At Climate Witness Project, we work to help churches lead the way in creation care! One way churches have invested in clean energy is by adding solar to their buildings. Here’s how several of our partner congregations have done this:
Valley CRC in Binghamton, New York
In 2015, Valley CRC of Binghamton, N.Y., looked into installing solar panels on its roof, but due to expense, aesthetic, and structural concerns, they decided not to pursue the project at that time. However, several years later the option of community solar became available in the area, and it seemed like a natural fit for the church. They took the plunge and officially signed up with solar company Nexamp for community solar.
Valley CRC has seen many benefits in pursuing community solar, such as:
Renewable solar energy helps the church be a better environmental steward.
They’re supporting a project run by a local company.
They’re supporting New York State's Energy Plan (50% electricity will come from renewable energy resources).
They save 10% on their electric bill, with no capital expense required.
It encourages members of the congregation to follow suit in their own homes.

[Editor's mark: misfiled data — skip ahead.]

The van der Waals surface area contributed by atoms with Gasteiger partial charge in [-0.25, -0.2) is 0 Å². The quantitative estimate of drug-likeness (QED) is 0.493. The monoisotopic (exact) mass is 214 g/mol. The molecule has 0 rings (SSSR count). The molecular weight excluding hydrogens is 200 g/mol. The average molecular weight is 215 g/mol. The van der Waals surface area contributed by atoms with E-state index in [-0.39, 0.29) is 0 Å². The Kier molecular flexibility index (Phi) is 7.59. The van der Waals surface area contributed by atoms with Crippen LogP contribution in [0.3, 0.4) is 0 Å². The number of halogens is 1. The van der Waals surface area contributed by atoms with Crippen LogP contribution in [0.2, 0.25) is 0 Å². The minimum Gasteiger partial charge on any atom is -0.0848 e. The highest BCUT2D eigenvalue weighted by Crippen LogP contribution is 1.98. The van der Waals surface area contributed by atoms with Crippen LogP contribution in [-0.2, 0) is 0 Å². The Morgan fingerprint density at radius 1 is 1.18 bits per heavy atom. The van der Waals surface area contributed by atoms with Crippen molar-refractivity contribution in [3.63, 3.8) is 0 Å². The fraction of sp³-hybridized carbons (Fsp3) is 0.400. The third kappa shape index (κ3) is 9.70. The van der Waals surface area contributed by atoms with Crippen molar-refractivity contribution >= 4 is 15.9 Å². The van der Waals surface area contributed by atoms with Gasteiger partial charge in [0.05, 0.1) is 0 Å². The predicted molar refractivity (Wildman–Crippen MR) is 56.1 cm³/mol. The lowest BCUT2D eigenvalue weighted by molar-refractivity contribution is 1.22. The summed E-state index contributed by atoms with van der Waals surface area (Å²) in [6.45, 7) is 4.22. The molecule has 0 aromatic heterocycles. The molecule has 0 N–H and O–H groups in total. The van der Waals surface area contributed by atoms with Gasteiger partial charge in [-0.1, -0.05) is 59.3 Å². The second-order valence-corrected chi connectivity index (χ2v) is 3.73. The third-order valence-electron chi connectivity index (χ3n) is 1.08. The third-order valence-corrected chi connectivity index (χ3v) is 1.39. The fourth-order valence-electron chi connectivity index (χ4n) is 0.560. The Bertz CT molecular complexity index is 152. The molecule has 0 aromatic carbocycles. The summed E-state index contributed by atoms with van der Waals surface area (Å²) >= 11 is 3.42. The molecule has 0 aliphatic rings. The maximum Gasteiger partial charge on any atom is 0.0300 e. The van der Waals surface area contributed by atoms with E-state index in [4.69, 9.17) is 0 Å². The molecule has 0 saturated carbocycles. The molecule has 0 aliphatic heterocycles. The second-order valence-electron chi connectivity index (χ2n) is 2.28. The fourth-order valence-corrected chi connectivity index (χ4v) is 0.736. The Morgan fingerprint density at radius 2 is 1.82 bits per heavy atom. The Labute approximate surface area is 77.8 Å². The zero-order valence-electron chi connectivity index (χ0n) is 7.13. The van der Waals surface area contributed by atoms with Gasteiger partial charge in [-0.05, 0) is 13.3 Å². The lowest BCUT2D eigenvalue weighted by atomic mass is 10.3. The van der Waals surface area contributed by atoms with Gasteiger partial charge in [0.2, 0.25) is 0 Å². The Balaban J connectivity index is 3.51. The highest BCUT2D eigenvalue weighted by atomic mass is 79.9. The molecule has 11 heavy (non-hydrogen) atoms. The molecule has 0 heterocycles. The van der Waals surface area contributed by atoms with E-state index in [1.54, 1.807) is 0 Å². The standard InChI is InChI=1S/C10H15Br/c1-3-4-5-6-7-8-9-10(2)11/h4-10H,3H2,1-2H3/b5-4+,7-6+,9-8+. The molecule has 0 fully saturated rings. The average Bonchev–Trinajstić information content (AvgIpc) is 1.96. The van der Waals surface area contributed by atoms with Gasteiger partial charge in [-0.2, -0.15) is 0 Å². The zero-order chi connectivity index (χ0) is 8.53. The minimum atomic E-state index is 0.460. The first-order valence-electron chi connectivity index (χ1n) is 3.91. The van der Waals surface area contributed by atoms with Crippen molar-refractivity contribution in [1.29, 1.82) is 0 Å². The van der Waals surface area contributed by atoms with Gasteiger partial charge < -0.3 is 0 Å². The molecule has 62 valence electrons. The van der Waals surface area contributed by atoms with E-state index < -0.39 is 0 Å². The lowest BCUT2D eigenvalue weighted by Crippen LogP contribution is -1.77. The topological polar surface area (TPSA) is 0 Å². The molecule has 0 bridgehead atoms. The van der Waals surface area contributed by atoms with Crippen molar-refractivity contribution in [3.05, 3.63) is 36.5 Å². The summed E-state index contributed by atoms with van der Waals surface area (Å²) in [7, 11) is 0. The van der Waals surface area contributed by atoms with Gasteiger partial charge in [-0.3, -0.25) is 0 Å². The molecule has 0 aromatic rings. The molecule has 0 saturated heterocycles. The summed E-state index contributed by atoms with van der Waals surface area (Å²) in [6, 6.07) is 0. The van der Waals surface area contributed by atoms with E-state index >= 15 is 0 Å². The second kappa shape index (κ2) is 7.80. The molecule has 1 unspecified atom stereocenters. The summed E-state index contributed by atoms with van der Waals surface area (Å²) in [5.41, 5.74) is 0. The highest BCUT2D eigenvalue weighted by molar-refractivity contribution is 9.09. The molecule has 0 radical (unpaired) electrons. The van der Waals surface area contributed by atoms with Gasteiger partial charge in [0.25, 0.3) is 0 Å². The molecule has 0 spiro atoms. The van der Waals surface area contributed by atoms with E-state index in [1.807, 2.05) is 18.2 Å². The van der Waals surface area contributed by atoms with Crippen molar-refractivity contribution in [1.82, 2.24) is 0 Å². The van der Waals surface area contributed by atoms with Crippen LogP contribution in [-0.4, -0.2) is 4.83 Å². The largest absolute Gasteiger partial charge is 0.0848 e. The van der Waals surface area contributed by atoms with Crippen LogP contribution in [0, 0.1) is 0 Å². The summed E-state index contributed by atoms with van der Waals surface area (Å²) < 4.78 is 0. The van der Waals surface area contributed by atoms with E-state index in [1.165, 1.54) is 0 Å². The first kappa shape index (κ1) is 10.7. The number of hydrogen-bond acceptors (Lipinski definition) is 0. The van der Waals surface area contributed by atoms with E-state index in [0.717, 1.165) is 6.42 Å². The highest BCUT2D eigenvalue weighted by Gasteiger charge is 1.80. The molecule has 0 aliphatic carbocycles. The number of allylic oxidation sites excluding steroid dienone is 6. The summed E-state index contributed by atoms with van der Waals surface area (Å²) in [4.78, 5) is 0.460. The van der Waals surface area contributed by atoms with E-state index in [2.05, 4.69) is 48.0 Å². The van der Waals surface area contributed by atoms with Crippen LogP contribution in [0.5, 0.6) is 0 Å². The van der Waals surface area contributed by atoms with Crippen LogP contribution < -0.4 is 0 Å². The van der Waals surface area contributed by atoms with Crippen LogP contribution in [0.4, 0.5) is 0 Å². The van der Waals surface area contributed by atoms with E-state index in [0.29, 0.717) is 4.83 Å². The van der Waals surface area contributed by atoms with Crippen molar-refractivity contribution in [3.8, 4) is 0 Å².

Beyond the community solar project, the church has taken additional energy stewardship steps, including installing roof insulation, an energy efficient boiler, and LED lighting. In the future, Valley CRC hopes to explore ENERGY STAR certification.
Campus Chapel, University of Michigan
In 2016, Campus Chapel turned on 44 rooftop solar panels and began producing their own electricity. This moment was the culmination of a year-long process of exploring options for producing renewable energy. They chose solar panels because the church has a south-facing rooftop with a steep slope, which are ideal conditions for soaking up the sun’s rays and producing solar energy. Then, once the church ran the calculations on how much energy they used in a given year, they discovered that 44 solar panels would produce 100% of their needed electricity.
As a CRC campus ministry at the University of Michigan, many of the students and faculty who attend have felt God’s call to address issues of social and ecological justice. Their passion and skills have influenced the conversation about what it means to live as faithful followers of Jesus.
One of the catalysts for Campus Chapel’s work to invest in clean energy was a student-led group called the Chapel Climate Change Initiative. It investigated how the church community’s fossil fuel use has direct consequences for others around the globe. They learned that climate change most strongly affects the poor and vulnerable as well as plants and wildlife who are left without the food, water, and conditions they need to live and thrive. This Initiative analyzed the building use and integrated energy stewardship, confession, and lament into our worship services.
For the church, the philosophy that undergirds this work is from the two greatest commandments: to love God and to love their neighbors. This means finding ways for creation — all people, plants, and animals — to flourish. Campus Chapel felt that becoming better stewards of the building’s energy usage was a direct opportunity to deepen their faithfulness to God’s twin commands.